A four-day royal trip has been hailed by both neighbouring states as a landmark in normalising relations following the hard-won peace in British-ruled Northern Ireland.
But it has also highlighted how dissident republicans still pose a threat, after Irish police found a "viable explosive device" on a bus in Maynooth, near Dublin, hours before the queen's arrival.
Police were tipped off by an anonymous caller and around 30 passengers were reportedly evacuated from the bus, which was heading for Dublin. The device was defused by the army, officials said.
There were also two false alarms as troops carried out a controlled explosion on a suspicious package found on Dublin's light railway system on Tuesday and investigated an apparent hoax device in the city on Monday.
The incidents came after dissident paramilitaries made a coded bomb threat in central London on Monday, the first of its kind outside Northern Ireland for 10 years.
Britain's Foreign Office and Buckingham Palace both insisted there was no change to the visit, the first to Ireland by a British monarch since the country won independence in 1922.
The last sovereign to visit Ireland was George V, the queen's grandfather, in 1911.
Irish Prime Minister Enda Kenny said there was no chance the visit would be cancelled despite the discovery of the bomb and said a "comprehensive security operation" was in place.
"This is an historic and symbolic visit and it is dealing with the conclusion of the past and a message for the future," he said.
Opposition to the queen's visit persists among a violent hardcore of republicans, who want British-ruled Northern Ireland to become part of the Republic, and a Catholic policeman was murdered there in April.
The dissidents remain a small minority and officials are doing their best to ensure the 85-year-old queen and her husband Prince Philip get a warm welcome.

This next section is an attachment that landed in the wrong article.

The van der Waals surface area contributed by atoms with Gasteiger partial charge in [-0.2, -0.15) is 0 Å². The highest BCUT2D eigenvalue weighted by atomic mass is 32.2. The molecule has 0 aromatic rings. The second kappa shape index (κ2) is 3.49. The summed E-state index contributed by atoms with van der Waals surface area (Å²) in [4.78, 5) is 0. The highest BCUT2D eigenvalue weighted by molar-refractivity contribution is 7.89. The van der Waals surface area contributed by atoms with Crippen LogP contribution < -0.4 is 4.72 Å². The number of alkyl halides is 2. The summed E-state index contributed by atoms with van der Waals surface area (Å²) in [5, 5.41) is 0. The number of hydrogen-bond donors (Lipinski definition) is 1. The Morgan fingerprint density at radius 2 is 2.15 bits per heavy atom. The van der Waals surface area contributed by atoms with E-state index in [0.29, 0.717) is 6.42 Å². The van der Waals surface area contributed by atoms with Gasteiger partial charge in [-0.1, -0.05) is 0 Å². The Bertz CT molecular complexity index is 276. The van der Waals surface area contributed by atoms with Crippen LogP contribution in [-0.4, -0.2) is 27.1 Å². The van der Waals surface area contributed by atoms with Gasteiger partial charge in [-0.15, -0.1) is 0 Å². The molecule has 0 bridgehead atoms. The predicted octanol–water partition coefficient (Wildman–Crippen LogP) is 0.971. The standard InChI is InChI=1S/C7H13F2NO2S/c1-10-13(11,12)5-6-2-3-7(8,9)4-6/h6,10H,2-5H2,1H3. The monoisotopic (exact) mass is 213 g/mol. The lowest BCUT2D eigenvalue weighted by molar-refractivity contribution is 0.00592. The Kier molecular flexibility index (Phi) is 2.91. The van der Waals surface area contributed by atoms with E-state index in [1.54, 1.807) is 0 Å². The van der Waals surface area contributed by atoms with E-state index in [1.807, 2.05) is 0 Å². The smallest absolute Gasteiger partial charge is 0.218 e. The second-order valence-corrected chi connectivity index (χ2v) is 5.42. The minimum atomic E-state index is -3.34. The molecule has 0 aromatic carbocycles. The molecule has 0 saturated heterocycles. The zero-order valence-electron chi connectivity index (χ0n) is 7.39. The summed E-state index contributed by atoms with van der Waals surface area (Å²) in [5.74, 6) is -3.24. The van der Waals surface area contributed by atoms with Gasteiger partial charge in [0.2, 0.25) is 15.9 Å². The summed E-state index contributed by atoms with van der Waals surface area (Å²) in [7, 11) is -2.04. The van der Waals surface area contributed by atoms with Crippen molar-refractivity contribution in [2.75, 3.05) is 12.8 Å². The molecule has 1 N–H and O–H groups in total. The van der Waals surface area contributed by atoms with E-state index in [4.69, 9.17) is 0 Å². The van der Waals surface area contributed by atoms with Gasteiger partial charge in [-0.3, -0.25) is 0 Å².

A 10,000-strong force is being deployed at an estimated cost of 30 million euros ($42 million), with reports saying the navy will be deployed off the Dublin coast to prevent a possible missile strike from the sea.
British Prime Minister David Cameron, who is accompanying the queen, said the visit showed the strong links between the two countries, especially during the economic crisis.
"I believe Her Majesty's visit will be the start of something big," he said.
The royals will fly into Casement Aerodrome, southwest of the capital. The base is named after Roger Casement, an Irish nationalist executed for treason by the British in 1916.
The queen's arrival coincides with the 37th anniversary of the Dublin and Monaghan bombings by the Ulster Volunteer Force, a loyalist Protestant group. Some 34 people were killed, making May 17, 1974 the deadliest day of the three decades of strife known as the Troubles.
In an open letter to the queen, survivors and victims' families have pressed Cameron to release files about the incident.
The royals' first port of call is the Aras an Uachtarain, President Mary McAleese's official residence, for a ceremonial welcome.
The Aras dates back to 1751 and used to house the viceroys who oversaw British rule in Ireland. Queen Victoria and George V stayed there.
Following talks, the queen and the president head straight for one of the most sensitive moments of the trip -- a visit to the Garden of Remembrance, dedicated to "all those who gave their lives in the cause of Irish freedom".
Both McAleese and Queen Elizabeth will lay wreaths and the national anthems of both states will be played. Republican demonstrators will be kept far from the scene.
The couple's final engagement Tuesday will be to visit Trinity College, one of Europe's finest universities, where they will view the Book of Kells, a ninth century gospel manuscript.
Doctor Patrick Geoghegan, a history lecturer at Trinity College Dublin, said inviting the queen was a statement of Ireland's confidence in both its independence and its relationship with Britain.
"They are our closest trading partner, they are our neighbours who helped us out during the recent IMF (International Monetary Fund) bailout, and we rely so much, for trade and for tourism, on the United Kingdom," he told AFP.